Trump Threatens Tariffs on $200B in Chinese Goods

Ivan Schwartz
June 21, 2018

"Just ask yourself: Would China have allowed America to do to it what China has done to America?" he said later.

Trump's proposed new tariffs would amount to the latest round of punitive steps in an escalating rift between the world's two largest economies.

However, after the deadline, trade between the two countries could be muted, affecting all transport modes.

Before the announcement of Trump's latest measures, the head of the global Swiss financial services group UBS, Sergio Ermotti, told the U.S. business channel CNBC on Monday he was concerned the trade conflict between them USA and China could "get out of control". The administration also revived its complaints Tuesday about America's gaping trade deficit with China, which it says reflects an unfair trading relationship. China, claiming the USA had "launched a trade war", retaliated immediately, outlining its own tariffs on United States goods worth $50 billion, including agricultural goods, cars and marine products. That's 90 percent of everything China exports to the USA, from electronics, clothing, toys, tools, you name it.

It wasn't immediately clear when the new tariffs could be put in place, as the trade office has yet to identify the Chinese goods to be penalised or conduct a legal review.

Canada imposes such onerous tariffs on US products - shoes, for instance - that people are forced to "scuff 'em up" in order to "smuggle" them home, the president said, seemingly confusing tariffs with duties.

These tariffs are not set to come into effect until July 1, as consultation on the final list ended late last week.

The new move, which sent stock markets down yesterday, follows through on the threat by Trump to pursue "additional tariffs" if China engaged in retaliatory actions directed against American exporters or American companies operating in China.

"Canada is not going to take advantage of the United States any longer".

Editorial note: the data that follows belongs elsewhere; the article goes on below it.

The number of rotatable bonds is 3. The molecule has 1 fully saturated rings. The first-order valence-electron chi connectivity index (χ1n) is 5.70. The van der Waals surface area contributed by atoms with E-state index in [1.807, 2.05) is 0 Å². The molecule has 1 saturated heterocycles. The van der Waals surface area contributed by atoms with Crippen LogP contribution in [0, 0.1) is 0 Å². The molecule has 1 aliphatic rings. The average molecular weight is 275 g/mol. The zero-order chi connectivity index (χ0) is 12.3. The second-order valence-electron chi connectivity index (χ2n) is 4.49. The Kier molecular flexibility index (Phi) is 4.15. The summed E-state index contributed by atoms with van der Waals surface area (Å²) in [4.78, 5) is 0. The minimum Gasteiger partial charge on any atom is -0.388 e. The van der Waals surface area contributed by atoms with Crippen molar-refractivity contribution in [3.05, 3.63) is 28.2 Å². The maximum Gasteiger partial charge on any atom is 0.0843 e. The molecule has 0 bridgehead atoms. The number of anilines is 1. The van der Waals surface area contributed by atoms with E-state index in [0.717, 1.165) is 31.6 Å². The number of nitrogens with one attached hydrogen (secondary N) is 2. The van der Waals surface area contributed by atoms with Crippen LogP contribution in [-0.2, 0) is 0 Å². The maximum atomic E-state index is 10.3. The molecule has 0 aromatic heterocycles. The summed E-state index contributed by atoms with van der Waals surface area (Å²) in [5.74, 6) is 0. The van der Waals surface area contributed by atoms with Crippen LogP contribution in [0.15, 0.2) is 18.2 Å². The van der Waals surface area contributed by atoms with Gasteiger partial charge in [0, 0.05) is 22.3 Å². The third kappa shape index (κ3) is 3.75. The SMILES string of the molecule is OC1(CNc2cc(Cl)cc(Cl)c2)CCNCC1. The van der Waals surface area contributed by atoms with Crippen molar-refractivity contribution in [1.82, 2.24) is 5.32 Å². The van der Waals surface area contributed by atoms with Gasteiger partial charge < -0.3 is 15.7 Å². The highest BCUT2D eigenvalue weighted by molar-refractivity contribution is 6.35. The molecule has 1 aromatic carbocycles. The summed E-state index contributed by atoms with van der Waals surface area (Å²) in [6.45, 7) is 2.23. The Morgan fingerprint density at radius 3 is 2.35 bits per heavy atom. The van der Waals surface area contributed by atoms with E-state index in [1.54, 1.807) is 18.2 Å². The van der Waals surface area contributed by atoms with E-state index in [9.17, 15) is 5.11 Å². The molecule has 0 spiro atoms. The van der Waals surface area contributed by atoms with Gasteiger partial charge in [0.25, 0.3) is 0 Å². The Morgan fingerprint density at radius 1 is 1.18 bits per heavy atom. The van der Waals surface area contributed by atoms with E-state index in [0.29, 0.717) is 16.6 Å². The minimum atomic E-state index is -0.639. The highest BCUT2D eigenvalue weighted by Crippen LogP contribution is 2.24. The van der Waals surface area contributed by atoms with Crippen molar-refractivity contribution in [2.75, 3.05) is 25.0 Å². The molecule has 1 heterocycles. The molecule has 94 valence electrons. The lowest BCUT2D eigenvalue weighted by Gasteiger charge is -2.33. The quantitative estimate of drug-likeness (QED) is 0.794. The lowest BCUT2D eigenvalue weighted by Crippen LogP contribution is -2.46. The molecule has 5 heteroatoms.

The White House plans to release a report later Tuesday detailing efforts by China to acquire what Navarro called the "crown jewels" of American technology and intellectual property.

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"Rather than altering those practices, it is now threatening United States companies, workers and farmers who have done nothing wrong".

The Russell 2000 index fell just 0.22% in midday trade as it's made up of small-cap stocks which are closely tied to the USA economy and have less exposure to the global market.

Wall Street then followed with a fall of almost 300 points in the Dow.

Beijing could also seek to make life hard for big United States companies that rely on the Chinese market for a big chunk of their revenue.

Spreadbetters suggested a subdued start for European shares, with FTSE futures off about 0.1 percent.

"Such practice of imposing extreme pressure and blackmailing is contrary to the consensus the two sides have reached through rounds of consultations, and disappoints the worldwide community", the spokesperson said.

So it's no surprise that the massive tariffs President Donald Trump has threatened and China's response could lead to a trade war that would cripple the iPhone company, and Apple CEO Tim Cook has been working behind the scenes with both governments to make sure it stays out of the crossfire.

Zhang said investors faced the triple-whammy of the Sino-U.S. trade spat, Beijing's regulatory crackdown on riskier lending practices and tighter global liquidity. "In other words, both China and the US are determined that they're going to be the world leaders in the most important industries of tomorrow - aerospace, artificial intelligence, of course computing", he said.

The tariffs would start to slow USA growth, economists warn.

Despite the Chinese government's repeated pledges to further open its economy, 46 percent of respondents in the European Union Chamber of Commerce in China's annual business survey said they thought the number of regulatory obstacles they face in China would increase over the next five years. China clearly disagrees, which is why we believe we are heading into a tit-for-tat scenario, in which we believe the USA will soon raise the amount subject to tariffs to USD150bn.

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